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The fine print in Trump's border wall promise comes into focus

The Arizona-Mexico border fence near Naco, Arizona, March 29, 2013.
The Arizona-Mexico border fence near Naco, Arizona, March 29, 2013.

It's probably Donald Trumps' most infamous promise: the president assured Americans he wouldn't just build a giant wall along the U.S./Mexico border, he'd also get Mexico to pay for it. Except, as we discussed on Wednesday, Trump never meant he'd get a multi-billion-dollar check from our southern neighbors.

Rather, the Republican has an entirely different plan in mind, which he tweeted about yesterday:

"I often stated, 'One way or the other, Mexico is going to pay for the Wall.' This has never changed. Our new deal with Mexico (and Canada), the USMCA, is so much better than the old, very costly & anti-USA NAFTA deal, that just by the money we save, MEXICO IS PAYING FOR THE WALL!"

I especially enjoyed Trump using the present tense -- as if we're supposed to believe that Mexico is already paying for the construction of a border wall that exists only in the president's overactive imagination.

But what's truly amazing about Trump's tweet is his willingness to expose his own con. As a Washington Post  analysis explained well yesterday, when he promised voters that he'd get Mexico to pay for a wall, Trump didn't exactly mean "Mexico" -- and he didn't exactly mean "pay."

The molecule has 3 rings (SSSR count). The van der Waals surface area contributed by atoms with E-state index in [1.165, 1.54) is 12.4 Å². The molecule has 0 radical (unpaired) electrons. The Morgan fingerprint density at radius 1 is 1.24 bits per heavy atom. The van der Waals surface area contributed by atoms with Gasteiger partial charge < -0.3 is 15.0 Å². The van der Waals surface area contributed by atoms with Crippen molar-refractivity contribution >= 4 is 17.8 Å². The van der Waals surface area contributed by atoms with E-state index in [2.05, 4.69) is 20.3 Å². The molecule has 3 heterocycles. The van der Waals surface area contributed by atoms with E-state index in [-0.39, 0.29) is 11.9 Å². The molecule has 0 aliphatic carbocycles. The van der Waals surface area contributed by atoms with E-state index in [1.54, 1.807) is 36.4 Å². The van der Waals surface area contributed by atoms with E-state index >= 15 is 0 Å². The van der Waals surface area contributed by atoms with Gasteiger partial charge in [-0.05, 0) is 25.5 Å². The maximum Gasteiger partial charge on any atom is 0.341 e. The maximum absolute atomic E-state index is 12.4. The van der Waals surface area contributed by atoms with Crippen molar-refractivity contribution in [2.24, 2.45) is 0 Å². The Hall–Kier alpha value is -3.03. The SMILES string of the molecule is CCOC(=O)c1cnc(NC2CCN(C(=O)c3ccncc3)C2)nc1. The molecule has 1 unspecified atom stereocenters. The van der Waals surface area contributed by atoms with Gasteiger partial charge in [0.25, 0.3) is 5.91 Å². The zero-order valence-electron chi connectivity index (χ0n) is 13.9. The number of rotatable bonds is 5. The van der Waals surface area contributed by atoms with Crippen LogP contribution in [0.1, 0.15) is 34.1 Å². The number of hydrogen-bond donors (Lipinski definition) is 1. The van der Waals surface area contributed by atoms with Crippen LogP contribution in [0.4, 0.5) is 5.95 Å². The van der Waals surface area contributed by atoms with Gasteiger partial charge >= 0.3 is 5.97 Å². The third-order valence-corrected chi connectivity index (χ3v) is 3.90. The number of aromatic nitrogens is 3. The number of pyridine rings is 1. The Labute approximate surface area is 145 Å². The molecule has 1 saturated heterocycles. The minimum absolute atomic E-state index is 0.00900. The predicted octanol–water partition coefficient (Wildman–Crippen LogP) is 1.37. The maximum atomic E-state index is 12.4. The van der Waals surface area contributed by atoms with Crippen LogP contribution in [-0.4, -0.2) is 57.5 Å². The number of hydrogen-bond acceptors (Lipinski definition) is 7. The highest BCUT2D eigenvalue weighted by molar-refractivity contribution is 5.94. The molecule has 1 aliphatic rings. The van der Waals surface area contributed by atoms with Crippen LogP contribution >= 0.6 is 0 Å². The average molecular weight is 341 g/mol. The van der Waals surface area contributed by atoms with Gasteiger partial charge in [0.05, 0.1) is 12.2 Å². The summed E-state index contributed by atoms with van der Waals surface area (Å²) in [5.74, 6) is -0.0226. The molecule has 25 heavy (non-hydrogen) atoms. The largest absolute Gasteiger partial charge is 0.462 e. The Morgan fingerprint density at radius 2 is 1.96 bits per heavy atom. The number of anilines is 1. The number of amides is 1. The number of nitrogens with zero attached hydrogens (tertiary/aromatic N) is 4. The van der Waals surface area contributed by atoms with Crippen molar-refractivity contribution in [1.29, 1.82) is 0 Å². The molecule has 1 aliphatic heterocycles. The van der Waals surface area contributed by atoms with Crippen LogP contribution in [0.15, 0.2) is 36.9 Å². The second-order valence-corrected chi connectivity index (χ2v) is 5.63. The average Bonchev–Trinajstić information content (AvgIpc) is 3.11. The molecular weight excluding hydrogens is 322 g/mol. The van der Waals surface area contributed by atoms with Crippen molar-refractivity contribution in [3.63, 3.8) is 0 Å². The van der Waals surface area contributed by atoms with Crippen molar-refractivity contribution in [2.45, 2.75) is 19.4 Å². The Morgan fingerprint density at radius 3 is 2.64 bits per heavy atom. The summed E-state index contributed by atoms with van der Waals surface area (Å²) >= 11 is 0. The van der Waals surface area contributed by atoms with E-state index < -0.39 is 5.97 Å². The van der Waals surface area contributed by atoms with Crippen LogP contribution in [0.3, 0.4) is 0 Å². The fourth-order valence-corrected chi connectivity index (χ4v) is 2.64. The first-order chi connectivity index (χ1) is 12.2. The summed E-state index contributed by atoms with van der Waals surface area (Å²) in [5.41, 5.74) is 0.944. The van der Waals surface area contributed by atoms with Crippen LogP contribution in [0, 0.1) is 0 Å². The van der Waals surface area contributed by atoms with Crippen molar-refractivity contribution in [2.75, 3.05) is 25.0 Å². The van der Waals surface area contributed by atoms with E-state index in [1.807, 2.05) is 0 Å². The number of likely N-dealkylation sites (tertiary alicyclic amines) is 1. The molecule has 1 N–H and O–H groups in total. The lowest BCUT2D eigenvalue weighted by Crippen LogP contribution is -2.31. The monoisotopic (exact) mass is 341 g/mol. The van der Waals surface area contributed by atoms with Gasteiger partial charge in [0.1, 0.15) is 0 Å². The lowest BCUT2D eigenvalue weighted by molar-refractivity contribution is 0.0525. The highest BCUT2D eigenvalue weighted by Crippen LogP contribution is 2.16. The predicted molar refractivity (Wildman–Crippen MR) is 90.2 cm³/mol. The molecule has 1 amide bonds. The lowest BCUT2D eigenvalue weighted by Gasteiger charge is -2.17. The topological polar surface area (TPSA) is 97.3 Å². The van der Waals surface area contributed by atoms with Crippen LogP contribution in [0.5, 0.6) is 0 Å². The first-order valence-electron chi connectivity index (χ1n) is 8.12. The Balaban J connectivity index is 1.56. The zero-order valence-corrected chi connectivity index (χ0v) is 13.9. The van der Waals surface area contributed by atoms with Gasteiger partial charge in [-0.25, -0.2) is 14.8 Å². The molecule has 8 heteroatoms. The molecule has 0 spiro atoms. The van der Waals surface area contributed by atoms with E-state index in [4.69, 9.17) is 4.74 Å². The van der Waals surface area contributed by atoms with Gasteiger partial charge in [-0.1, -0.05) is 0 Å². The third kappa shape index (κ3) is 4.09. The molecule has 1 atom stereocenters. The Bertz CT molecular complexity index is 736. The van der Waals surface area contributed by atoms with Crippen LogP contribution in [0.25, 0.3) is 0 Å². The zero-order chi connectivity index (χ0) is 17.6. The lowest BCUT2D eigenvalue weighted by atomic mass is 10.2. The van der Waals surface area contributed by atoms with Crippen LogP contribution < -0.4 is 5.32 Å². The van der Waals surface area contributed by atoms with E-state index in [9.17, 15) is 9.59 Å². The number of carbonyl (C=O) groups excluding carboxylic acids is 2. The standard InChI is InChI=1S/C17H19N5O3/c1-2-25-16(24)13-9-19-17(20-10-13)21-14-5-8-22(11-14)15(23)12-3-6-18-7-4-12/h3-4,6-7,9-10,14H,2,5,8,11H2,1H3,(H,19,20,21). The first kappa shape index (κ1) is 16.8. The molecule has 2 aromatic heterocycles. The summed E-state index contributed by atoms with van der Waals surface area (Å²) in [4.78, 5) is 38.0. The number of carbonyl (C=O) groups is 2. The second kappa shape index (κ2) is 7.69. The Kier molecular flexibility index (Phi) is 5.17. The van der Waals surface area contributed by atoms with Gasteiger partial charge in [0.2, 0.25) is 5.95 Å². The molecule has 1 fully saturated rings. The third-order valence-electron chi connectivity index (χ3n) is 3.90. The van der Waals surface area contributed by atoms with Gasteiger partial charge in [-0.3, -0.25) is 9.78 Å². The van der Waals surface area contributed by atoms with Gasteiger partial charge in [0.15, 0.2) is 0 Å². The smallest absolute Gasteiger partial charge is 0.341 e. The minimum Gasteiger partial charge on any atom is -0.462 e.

As we talked about the other day, I understand the basic contours of the president's pitch. In Trump's mind, NAFTA -- or whatever it is we're supposed to be calling it now -- has been tweaked in ways the White House likes. The result, he assumes, will be increased trade with our continental neighbors. The increased trade will translate into increased revenue.

Therefore, as the Republican president sees it, when he spends our money on a wall, he's really just redirecting the billions of dollars in trade profits from Mexico to U.S. coffers to the wall project.

The problem, of course, is those profits aren't real. As the New York Times  explained:

"It's much harder to connect actual provisions of the U.S.M.C.A. to cash for the wall, since they don't put money in the coffers of the Treasury," said Gary Hufbauer, a senior fellow at the Peterson Institute for International Economics. "Any connection between labor, auto rule of origin and other chapters to the wall is pretty remote."Scott Lincicome, a trade expert at the libertarian Cato Institute, said he viewed Mr. Trump's claim with "immense skepticism," given that the new agreement merely updates Nafta and that none of the changes will be a major revenue driver.

And why is this important? In part because Trump has made this fight the basis for a possible government shutdown, which would begin a week from today.

But there's also a larger arc to this: the Mexican-financed border wall has been one of the signature priorities of Trump's presidency. As he's helped make obvious, his promise was little more than a transparent sham.